EcoWaste Coalition: Shun Toxic Candles with Lead-Cored Wicks
The toxics watchdog group EcoWaste Coalition has reminded the public not to light imported candles with lead-cored wicks in remembrance of their departed loved ones during the Undas holidays.
Lighting candles with lead-cored wicks at home or in the cemetery and columbarium will emit lead into the air during burning, causing the vaporized lead to be inhaled or get deposited onto the surfaces and posing “imminent hazard to the public health,” especially to babies in the womb and young children as pointed out by health authorities.
“While locally made candles have braided cotton as wicks, some imported candles, especially those sold at specialty stores selling Chinese prayer articles, may still have lead-cored wicks despite a public health advisory issued by the government,” said Aileen Lucero, National Coordinator, EcoWaste Coalition. “To avoid lead poisoning risk, please steer clear of candles with metal wire in the wick unless certified non-toxic and safe.”
The zero waste and toxics-free advocacy group started to campaign for a ban on candles with lead-cored wicks in 2012 after detecting lead ranging from 34,800 to 62,900 parts per million (ppm) in seven imported candles that it bought from retailers in Binondo, Manila. A combined laboratory analysis in 2014 of lead-cored wicks submitted by the group to a private testing company found 207,350 ppm lead in the analyzed wicks.
In 2016, the Food and Drug Administration (FDA) issued Advisory No. 2016-146 telling the public not to purchase and use candles with lead-containing wicks, candles in lead-containing metal containers, as well as lead-containing wicks for candle-making, to avoid “imminent hazard to the public health.”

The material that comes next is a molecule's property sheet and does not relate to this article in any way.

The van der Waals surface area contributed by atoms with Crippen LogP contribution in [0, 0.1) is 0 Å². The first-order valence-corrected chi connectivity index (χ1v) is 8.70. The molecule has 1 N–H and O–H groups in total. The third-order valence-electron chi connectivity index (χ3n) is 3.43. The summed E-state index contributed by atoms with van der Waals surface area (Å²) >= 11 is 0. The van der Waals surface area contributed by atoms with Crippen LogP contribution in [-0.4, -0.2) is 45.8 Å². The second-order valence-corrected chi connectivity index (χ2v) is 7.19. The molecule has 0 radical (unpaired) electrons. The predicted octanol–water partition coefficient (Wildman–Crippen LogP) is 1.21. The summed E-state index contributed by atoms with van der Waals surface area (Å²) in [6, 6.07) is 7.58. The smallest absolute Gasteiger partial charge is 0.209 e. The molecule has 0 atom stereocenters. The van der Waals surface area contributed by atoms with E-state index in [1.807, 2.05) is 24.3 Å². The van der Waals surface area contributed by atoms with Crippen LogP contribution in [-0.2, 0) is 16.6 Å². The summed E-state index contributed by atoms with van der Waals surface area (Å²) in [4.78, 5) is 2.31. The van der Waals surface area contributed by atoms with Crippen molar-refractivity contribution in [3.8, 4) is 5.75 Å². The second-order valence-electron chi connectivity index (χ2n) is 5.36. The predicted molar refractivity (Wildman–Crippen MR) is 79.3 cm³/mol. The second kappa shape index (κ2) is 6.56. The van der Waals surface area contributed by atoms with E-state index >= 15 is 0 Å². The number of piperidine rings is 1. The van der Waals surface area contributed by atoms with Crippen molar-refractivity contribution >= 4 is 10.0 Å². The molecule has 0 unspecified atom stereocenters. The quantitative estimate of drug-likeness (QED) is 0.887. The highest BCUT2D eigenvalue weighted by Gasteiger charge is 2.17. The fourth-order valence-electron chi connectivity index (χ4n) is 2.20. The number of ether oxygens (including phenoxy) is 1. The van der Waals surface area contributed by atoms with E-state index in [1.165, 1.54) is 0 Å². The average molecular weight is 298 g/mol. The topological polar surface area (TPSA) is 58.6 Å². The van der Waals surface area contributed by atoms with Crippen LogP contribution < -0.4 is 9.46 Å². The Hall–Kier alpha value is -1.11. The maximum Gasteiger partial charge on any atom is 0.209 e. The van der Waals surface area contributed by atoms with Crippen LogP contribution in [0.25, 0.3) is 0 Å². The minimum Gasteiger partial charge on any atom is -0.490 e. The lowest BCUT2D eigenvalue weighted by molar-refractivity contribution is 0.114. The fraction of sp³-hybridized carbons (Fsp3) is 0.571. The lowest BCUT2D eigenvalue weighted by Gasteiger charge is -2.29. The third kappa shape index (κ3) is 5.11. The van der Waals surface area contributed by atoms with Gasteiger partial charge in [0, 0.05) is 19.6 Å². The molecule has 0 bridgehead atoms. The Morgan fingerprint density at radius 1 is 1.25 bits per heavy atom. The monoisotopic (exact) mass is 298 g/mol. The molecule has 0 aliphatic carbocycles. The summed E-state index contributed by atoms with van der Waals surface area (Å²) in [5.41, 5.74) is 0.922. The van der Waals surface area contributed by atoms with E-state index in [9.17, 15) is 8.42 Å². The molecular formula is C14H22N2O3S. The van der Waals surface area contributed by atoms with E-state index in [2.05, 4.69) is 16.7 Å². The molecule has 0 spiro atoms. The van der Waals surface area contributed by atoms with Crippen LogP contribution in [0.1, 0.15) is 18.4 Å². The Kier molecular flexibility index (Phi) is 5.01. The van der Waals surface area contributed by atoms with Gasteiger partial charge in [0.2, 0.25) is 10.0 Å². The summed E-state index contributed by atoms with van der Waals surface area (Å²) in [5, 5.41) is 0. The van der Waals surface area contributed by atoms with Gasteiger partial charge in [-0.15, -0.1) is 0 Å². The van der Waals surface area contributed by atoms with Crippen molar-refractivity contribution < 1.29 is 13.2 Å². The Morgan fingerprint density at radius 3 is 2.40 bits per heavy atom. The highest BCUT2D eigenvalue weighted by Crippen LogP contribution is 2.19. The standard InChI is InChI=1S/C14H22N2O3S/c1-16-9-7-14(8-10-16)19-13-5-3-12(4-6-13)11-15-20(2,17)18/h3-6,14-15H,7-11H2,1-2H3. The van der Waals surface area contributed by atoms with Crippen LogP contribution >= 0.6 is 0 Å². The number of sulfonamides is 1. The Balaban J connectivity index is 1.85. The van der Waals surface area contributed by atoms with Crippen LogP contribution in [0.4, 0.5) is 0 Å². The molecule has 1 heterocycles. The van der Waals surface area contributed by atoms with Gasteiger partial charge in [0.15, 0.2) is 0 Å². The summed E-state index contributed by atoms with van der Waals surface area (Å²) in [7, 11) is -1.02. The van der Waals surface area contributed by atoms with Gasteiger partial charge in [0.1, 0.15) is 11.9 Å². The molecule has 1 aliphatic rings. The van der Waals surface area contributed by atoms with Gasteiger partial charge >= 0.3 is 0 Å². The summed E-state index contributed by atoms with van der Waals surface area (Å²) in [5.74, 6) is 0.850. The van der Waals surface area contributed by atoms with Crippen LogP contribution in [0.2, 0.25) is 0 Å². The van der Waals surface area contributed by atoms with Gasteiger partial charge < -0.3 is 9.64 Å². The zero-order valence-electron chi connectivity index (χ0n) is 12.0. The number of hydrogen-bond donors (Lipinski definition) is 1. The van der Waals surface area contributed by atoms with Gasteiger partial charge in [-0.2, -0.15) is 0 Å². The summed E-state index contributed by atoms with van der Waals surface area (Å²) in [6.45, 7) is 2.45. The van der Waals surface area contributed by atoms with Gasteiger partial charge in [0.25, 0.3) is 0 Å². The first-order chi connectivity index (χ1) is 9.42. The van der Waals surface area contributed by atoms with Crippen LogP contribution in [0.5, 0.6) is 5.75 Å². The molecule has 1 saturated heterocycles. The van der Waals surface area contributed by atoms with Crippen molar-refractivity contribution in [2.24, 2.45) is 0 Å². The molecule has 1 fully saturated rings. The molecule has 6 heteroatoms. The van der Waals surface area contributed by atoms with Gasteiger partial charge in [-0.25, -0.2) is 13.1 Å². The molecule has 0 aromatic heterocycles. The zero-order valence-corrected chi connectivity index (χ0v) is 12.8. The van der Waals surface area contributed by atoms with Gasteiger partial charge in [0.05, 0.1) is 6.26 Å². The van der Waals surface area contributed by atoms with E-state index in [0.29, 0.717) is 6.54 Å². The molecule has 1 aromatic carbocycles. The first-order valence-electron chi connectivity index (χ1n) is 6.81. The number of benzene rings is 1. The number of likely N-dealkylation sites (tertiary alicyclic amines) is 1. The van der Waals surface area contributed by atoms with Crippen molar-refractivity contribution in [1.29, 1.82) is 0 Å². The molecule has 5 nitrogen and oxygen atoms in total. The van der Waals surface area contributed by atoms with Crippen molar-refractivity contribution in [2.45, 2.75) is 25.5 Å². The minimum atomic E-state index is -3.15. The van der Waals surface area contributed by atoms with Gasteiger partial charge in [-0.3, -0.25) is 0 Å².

As explained in the said advisory, “as a lead-cored wick candle burns, some of the lead may vaporize and be released into the air. This airborne lead may be inhaled and may deposit onto floors, furniture and other surfaces in the room where children may be exposed to it.”
“Lead emissions from any source pose health risk and can result in increased blood lead levels in unborn babies, babies and young children,” the FDA warned. “Other toxic effects include neurological damage, delayed mental and physical development, and attention and learning deficiencies.”
To reduce risks from the burning of candles, especially during Undas, the EcoWaste Coalition reminded the public anew to consider the following safety tips:
- Pick candles with cotton or non-metal wicks, and shun those with lead-cored wicks.
- Carefully read and follow the manufacturer’s safety instructions.
- Trim wicks to ¼ inch before lighting a candle.
- Use a sturdy candle holder.
- Put the candle holder on a heat resistant, stable and uncluttered surface.
- Keep candles away from curtains and other things that can burn.
- Burn candles in a well-ventilated space, but keep them away from air currents to avoid fast burning and flare-ups.
- Do not drop matchsticks and other objects into the wax pool.
- Keep burning candles out of children's reach and safe from pets.
- Do not leave lighted candles unattended.
"Let's aim for a zero waste and toxics-free commemoration of Undas 2022," the EcoWaste Coalition concluded.